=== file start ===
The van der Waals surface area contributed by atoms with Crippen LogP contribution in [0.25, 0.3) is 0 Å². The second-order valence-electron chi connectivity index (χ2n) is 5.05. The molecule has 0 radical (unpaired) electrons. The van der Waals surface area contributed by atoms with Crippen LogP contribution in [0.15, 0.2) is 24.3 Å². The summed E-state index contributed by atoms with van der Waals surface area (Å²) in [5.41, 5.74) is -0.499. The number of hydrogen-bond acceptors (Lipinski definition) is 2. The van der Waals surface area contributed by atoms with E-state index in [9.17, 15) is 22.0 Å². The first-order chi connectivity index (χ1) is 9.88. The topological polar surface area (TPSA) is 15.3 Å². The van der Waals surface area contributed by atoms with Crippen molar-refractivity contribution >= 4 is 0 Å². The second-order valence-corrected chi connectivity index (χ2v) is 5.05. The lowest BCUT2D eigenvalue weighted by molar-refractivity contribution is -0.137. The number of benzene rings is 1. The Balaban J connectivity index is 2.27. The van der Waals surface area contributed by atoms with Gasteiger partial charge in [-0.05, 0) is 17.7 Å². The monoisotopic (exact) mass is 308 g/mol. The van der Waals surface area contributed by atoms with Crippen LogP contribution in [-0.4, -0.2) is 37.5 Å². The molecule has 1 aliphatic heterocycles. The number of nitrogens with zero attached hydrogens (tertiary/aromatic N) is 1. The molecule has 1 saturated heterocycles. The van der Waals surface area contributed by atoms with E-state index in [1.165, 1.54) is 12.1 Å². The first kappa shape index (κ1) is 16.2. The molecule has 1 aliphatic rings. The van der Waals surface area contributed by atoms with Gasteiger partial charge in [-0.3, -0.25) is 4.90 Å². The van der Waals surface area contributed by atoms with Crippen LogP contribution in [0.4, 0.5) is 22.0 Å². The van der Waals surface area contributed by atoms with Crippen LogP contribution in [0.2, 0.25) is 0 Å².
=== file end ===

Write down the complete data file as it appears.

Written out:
The van der Waals surface area contributed by atoms with Crippen LogP contribution in [0.25, 0.3) is 0 Å². The second-order valence-electron chi connectivity index (χ2n) is 5.05. The molecule has 0 radical (unpaired) electrons. The van der Waals surface area contributed by atoms with Crippen LogP contribution in [0.15, 0.2) is 24.3 Å². The summed E-state index contributed by atoms with van der Waals surface area (Å²) in [5.41, 5.74) is -0.499. The number of hydrogen-bond acceptors (Lipinski definition) is 2. The van der Waals surface area contributed by atoms with E-state index in [9.17, 15) is 22.0 Å². The first-order chi connectivity index (χ1) is 9.88. The topological polar surface area (TPSA) is 15.3 Å². The van der Waals surface area contributed by atoms with Crippen molar-refractivity contribution >= 4 is 0 Å². The second-order valence-corrected chi connectivity index (χ2v) is 5.05. The lowest BCUT2D eigenvalue weighted by molar-refractivity contribution is -0.137. The number of benzene rings is 1. The Balaban J connectivity index is 2.27. The van der Waals surface area contributed by atoms with Gasteiger partial charge in [-0.05, 0) is 17.7 Å². The monoisotopic (exact) mass is 308 g/mol. The van der Waals surface area contributed by atoms with Crippen LogP contribution in [-0.4, -0.2) is 37.5 Å². The molecule has 1 aliphatic heterocycles. The number of nitrogens with zero attached hydrogens (tertiary/aromatic N) is 1. The molecule has 1 saturated heterocycles. The van der Waals surface area contributed by atoms with E-state index in [1.165, 1.54) is 12.1 Å². The first kappa shape index (κ1) is 16.2. The molecule has 1 aliphatic rings. The van der Waals surface area contributed by atoms with Gasteiger partial charge in [-0.3, -0.25) is 4.90 Å². The van der Waals surface area contributed by atoms with Crippen LogP contribution in [0.4, 0.5) is 22.0 Å². The van der Waals surface area contributed by atoms with Crippen LogP contribution in [0.2, 0.25) is 0 Å².